Summer is undoubtedly my favorite season for cycling. Summer is the most pleasurable time to cycle. Summer cycling conjures thoughts of funny tan lines, salt streaked skin, and the warm sun beating on exposed skin. Furthermore, even the hottest of summer days can be made cooler with enough speed, and there is something magical about stopping for a mid-ride ice cream. There is no seemingly better summer day than watching the Tour de France in the morning and following it up with an epic midday ride. As an adult it brings me back to childhood pretending I was Larry Bird in the driveway, only now I am Thor Hushovd sprinting toward the town line, or Ivan Basso as I attempt to eviscerate my fellow riders on a climb.
Despite all the wonders of summer riding, I still find spring the most satisfying time of year for cycling. What spring riding lacks in pleasure it makes up with in character. Mixed in with the excitement of being back on the bike, the volatile conditions add to the spring’s charms. Spring riding this year had us in high-eighty-degree weather one day, and riding in forty-degree rains the next. It is not just a varying of weather over the course of days; rather, rides change character of the course of miles. Some rides start out cold, but as muscles work and get warm, the sun rises pushing the temperature up. Some rides start out in the sun but are quickly enveloped in clouds and rain.
Preparing for these rides is an effort in futility, and it seems that no matter what decision you made leaving the house at some point you find yourself wishing you had went another direction, whether it was to have left something behind or brought something else along. As the Tour de France gets me excited to ride in the summer, it is the inclement weather of spring that truly motivates me. And as the legends of the Tour provide motivation through the summer, it is the weather of the spring classics such as Liege-Bastogne-Liege, and Paris Roubaix that quickly come to mind, along with images of hardened cyclists battling not only each other but mother nature as well.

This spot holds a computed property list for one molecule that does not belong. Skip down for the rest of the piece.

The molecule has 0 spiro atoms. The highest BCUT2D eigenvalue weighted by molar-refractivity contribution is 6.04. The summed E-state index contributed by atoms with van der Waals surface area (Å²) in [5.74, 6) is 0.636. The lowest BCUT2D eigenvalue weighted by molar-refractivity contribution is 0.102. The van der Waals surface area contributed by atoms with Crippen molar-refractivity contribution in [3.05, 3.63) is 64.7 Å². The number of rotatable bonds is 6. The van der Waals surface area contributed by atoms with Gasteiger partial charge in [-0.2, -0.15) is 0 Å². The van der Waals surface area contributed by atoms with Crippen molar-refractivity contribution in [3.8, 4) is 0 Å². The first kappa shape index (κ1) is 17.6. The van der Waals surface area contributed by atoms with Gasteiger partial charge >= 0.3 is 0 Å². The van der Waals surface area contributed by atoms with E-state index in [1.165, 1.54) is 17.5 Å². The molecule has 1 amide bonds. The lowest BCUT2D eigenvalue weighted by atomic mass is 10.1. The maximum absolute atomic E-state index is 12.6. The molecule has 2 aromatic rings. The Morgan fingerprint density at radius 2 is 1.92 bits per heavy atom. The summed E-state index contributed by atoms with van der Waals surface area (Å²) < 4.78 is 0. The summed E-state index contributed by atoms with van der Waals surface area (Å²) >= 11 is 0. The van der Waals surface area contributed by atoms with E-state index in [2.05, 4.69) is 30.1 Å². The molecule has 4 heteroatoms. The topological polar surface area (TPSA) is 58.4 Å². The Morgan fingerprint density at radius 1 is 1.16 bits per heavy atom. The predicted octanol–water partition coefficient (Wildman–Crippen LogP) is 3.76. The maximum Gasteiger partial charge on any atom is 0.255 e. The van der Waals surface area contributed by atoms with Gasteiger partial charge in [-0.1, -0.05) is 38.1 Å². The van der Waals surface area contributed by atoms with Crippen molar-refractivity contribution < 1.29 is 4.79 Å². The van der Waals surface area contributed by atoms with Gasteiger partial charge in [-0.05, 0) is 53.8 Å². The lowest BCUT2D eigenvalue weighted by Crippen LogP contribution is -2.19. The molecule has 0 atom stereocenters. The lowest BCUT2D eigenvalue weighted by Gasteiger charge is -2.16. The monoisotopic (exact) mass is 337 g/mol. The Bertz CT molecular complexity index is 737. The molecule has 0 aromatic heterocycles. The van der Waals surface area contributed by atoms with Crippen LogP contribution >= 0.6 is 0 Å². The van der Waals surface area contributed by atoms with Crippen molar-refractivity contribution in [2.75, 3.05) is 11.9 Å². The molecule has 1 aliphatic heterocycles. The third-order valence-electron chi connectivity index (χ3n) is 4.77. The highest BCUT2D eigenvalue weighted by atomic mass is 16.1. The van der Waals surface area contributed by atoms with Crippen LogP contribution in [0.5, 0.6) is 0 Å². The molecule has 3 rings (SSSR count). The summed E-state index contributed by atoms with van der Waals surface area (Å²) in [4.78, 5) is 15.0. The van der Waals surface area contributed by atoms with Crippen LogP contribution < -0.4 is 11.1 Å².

The beauty of riding in the spring is the suffering. Unlike summer riding, it is not just suffering to keep up with the group or suffering up the hill; rather, it is suffering to leave the warm confines of inside (maybe not the warm inside of my home due to an aversion to paying for heat), suffering through cold fingers and toes, roads that have not been swept clean of winter’s sand and salt, and suffering to regain the fitness left behind in the fall. Riding in the spring satisfies the body’s need to suffer, and makes all of the negatives worth while.
“What makes a great endurance athlete is the ability to absorb potential embarrassment, and to suffer without complaint. I was discovering that if it was a matter of gritting my teeth, not caring how it looked, and outlasting everybody else, I won. It didn’t seem to matter what sport it was–in a straight-ahead, long-distant race, I could beat anybody. If it was a suffer-fest, I was good at it.”
– Lance Armstrong, My Journey back to Life